Welcome to Cold War Gamer, a blog I am using to record my Cold War wargaming projects. These range from fictitious Cold War hot projects to historical conflicts that took place around the globe throughout the Cold War era, all modelled and gamed in 20mm. The blog includes links to various resources useful to the Cold War Gamer.

My current projects include: Central Front; British & Soviet. South African Border War; Angolans and South Africans. Soviet Afghan War; Soviets and Afghans

Saturday, 4 February 2017

Review - Web Resources, Voroshilov Academy Lectures

The Voroshilov Academy lectures cover a range of material presented at the Soviet General Staff academy during the 1970s.  The Content was translated in the late 80's from the Notes of an Afghan Army Colonel who attended the academy.  They are presented in the Xenophon Archive along with notes from his attendance at the  Frunz Military Academy for the Ground forces in the 60s.  As such the material presented presents a view from the 60s on the Tactical/Operational level Division and below and the 70s on the Operational/Strategic level, Army and Front.  This needs to be born in mind when reading, as whilst the general scope and intent of the doctrine presented had a degree of consistency with the the late 80s period organisational constructs, equipment and in a number of areas core operational doctrine varied over this time frame.

Having said that they present a wealth of detail that whilst some of it is readily available elsewhere there are significant components that are not. As an example I found the archive whilst hunting for material on Soviet Air Defence Electronic Warfare units at Army and Front level. They were covered here at a level of detail along with their operational deployment and use, in other sources only the existence of the unit is acknowledged at best. So a useful source but one that needs to be consumed with an understanding of the Historical context of the evolution of the Soviet Armed forces across the 60's 70's and 80's if it is not going to lead to further confusion.

In terms of content the Archive covers:
  • Front, Army and Division Operations
  • Air Army Operations
  • Operations of Specialist Branches including: Artillery, Engineer, Signal and Reconnaissance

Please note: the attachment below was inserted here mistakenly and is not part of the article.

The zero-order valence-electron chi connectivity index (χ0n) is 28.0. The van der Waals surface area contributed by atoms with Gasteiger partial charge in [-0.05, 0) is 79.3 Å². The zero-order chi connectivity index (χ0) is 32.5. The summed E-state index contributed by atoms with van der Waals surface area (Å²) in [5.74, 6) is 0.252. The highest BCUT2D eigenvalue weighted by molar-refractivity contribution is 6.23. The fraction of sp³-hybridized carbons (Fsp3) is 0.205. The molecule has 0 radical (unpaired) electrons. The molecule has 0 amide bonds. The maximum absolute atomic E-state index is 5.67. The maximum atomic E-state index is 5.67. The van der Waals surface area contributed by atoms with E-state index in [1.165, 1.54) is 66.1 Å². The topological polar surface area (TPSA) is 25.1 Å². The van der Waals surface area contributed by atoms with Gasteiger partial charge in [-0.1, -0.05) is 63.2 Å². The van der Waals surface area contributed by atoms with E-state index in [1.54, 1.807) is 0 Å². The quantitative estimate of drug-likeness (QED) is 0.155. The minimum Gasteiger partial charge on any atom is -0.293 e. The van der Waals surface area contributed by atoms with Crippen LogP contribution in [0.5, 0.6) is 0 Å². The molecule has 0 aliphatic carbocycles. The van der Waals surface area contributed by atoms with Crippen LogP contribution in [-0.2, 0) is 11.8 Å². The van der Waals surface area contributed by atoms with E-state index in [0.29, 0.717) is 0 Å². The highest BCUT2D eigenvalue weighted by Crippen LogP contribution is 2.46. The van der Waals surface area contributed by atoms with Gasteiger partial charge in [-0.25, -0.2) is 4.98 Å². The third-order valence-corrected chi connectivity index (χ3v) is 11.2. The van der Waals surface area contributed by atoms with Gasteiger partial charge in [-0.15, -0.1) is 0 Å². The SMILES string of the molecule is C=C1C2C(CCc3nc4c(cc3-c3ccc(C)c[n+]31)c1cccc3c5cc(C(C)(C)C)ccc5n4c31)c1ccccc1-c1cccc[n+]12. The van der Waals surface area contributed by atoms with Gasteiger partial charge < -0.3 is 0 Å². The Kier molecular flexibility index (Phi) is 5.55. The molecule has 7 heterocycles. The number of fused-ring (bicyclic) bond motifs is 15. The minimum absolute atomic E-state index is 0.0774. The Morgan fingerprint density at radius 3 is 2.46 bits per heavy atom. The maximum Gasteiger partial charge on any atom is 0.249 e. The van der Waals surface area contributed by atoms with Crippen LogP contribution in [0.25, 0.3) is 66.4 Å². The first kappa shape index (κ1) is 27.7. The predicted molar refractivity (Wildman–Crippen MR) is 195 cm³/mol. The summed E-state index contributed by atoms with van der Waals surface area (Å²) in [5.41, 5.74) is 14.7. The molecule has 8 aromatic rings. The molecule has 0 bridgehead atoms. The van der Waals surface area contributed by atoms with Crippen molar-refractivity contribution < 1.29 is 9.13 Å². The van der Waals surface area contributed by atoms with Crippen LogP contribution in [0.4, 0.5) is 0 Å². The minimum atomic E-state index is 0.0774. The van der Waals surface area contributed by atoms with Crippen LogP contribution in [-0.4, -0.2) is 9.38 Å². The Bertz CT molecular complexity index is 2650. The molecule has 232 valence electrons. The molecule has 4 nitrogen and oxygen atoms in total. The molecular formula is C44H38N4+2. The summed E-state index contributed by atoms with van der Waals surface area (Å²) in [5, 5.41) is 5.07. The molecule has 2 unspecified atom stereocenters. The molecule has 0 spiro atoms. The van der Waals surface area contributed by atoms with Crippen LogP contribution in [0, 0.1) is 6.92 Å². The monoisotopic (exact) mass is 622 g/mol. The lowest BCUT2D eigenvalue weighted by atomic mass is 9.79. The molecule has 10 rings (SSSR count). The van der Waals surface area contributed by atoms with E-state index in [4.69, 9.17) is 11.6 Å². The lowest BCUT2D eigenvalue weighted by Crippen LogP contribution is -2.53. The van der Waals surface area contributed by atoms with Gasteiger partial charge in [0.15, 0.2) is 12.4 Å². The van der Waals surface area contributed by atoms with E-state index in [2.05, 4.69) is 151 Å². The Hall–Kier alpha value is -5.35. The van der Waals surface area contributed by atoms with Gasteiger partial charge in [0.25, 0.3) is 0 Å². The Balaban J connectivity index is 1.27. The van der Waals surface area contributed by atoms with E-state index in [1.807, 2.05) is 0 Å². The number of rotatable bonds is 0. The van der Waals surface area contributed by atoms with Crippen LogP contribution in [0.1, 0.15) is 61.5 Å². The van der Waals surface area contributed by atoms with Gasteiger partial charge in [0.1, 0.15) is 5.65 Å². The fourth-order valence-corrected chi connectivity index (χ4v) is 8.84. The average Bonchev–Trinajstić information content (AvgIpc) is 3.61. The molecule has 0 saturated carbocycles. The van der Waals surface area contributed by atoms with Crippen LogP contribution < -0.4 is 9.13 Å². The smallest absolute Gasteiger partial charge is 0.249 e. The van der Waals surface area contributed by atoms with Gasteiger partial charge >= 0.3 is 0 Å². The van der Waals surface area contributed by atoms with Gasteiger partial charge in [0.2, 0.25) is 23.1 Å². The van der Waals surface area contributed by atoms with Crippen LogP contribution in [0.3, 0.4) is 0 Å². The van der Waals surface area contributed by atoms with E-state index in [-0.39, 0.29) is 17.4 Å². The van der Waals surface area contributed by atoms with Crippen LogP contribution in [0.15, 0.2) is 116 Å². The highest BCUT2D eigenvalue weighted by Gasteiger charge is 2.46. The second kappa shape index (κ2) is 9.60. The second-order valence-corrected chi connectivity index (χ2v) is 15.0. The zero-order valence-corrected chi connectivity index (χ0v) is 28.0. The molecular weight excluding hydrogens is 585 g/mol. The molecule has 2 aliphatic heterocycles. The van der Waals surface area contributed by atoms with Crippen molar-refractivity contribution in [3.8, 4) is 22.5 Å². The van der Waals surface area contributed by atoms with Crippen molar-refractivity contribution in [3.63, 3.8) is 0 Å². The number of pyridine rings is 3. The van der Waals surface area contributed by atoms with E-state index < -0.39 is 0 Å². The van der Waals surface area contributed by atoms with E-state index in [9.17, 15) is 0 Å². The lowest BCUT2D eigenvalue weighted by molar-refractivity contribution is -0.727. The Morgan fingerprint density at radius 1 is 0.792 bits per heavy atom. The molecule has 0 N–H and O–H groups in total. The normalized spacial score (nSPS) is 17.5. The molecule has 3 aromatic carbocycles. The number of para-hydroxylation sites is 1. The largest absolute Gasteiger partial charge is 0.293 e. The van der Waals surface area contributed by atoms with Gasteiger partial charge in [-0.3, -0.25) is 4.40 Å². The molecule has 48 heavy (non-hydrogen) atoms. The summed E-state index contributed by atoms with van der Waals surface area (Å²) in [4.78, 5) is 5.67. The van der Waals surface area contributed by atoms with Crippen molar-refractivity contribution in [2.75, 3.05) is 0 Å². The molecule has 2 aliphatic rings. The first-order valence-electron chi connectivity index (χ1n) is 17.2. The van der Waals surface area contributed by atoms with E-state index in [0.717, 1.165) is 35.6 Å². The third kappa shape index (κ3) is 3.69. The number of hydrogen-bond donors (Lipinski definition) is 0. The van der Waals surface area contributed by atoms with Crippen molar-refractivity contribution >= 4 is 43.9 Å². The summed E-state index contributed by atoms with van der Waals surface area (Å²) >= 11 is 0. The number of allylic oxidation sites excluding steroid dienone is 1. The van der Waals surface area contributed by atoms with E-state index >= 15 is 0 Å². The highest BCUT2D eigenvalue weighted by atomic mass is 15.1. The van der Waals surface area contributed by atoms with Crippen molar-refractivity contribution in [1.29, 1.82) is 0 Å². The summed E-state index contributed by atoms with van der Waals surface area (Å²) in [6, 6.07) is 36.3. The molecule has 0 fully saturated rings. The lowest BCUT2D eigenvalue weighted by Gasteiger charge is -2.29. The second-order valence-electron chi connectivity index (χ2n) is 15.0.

As such this rounds out the extensive free material on the Soviet Armed forces provided else where and covered in previous posts.
The detail as might be expected focuses on those things that are the business of the staff;
  • Planning
  • Staff procedures
  • Orders, 
  • Control of operations 
  • Organisation structure and deployment of headquarters
Whilst these things are not of direct interest to the gamer, unless you are planning a raid on an Army, Divisional or Front Headquarters the information required to support the staff is also included such as organisation, doctrine and perhaps more interestingly planning yardsticks.

The archive presented offers a great way to consume the material but the same material has also been published as a number of books which can be found on line or can be purchased from Amazon amongst others.

The online source for the books is the DTIC repository:
and the CIA broke the content up into a number of papers focused on specific areas with additional analysis and comment.  Examples include:
All up a number of very useful resources if your interested in setting games in the context of the wider operational and strategic picture or understanding the types of resource available at higher formation level and working out how you could get them on a table top, which is always a bit of a challenge.

Other Web Resource Reviews:

Review - Web Resources, SSVC on You Tube 
Review - Web Resources, Soviet 16th Air Army
Review - Web Resources, Fire and Furry Cold War Orbats and Modern Resources
Review - Web Resources, M136 Exercise Picture Archive
Review - Web Resources, Armoured Acorn Web Site
Review - Web Resources, War for Slow Readers
Review - Web Resources, CIA FOIA Site
Review - Web Resources Airpower Australia
Review - Web Resources, DTIC on Line


  1. Cheers for that. Really interesting stuff.


    1. I am glad you found it useful, I just wish someone gets round to releasing stuff frpm the 1980s at some point